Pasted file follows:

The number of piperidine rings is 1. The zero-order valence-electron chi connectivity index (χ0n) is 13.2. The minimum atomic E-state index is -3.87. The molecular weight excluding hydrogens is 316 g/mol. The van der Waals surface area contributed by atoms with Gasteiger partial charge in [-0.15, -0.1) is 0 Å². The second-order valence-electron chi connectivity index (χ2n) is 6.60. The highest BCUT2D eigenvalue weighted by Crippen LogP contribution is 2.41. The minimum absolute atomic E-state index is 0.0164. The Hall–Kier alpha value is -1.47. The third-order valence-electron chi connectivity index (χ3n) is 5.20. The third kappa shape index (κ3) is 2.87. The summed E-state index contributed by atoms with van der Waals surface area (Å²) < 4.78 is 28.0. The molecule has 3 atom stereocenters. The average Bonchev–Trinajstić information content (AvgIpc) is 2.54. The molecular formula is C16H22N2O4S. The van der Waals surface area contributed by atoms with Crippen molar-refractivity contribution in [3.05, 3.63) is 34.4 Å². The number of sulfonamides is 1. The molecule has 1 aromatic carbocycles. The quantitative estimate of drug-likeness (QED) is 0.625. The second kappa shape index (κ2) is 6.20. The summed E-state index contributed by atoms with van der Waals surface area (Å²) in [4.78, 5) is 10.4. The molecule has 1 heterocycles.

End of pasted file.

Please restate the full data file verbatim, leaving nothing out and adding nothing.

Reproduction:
The number of piperidine rings is 1. The zero-order valence-electron chi connectivity index (χ0n) is 13.2. The minimum atomic E-state index is -3.87. The molecular weight excluding hydrogens is 316 g/mol. The van der Waals surface area contributed by atoms with Gasteiger partial charge in [-0.15, -0.1) is 0 Å². The second-order valence-electron chi connectivity index (χ2n) is 6.60. The highest BCUT2D eigenvalue weighted by Crippen LogP contribution is 2.41. The minimum absolute atomic E-state index is 0.0164. The Hall–Kier alpha value is -1.47. The third-order valence-electron chi connectivity index (χ3n) is 5.20. The third kappa shape index (κ3) is 2.87. The summed E-state index contributed by atoms with van der Waals surface area (Å²) < 4.78 is 28.0. The molecule has 3 atom stereocenters. The average Bonchev–Trinajstić information content (AvgIpc) is 2.54. The molecular formula is C16H22N2O4S. The van der Waals surface area contributed by atoms with Crippen molar-refractivity contribution in [3.05, 3.63) is 34.4 Å². The number of sulfonamides is 1. The molecule has 1 aromatic carbocycles. The quantitative estimate of drug-likeness (QED) is 0.625. The second kappa shape index (κ2) is 6.20. The summed E-state index contributed by atoms with van der Waals surface area (Å²) in [4.78, 5) is 10.4. The molecule has 1 heterocycles.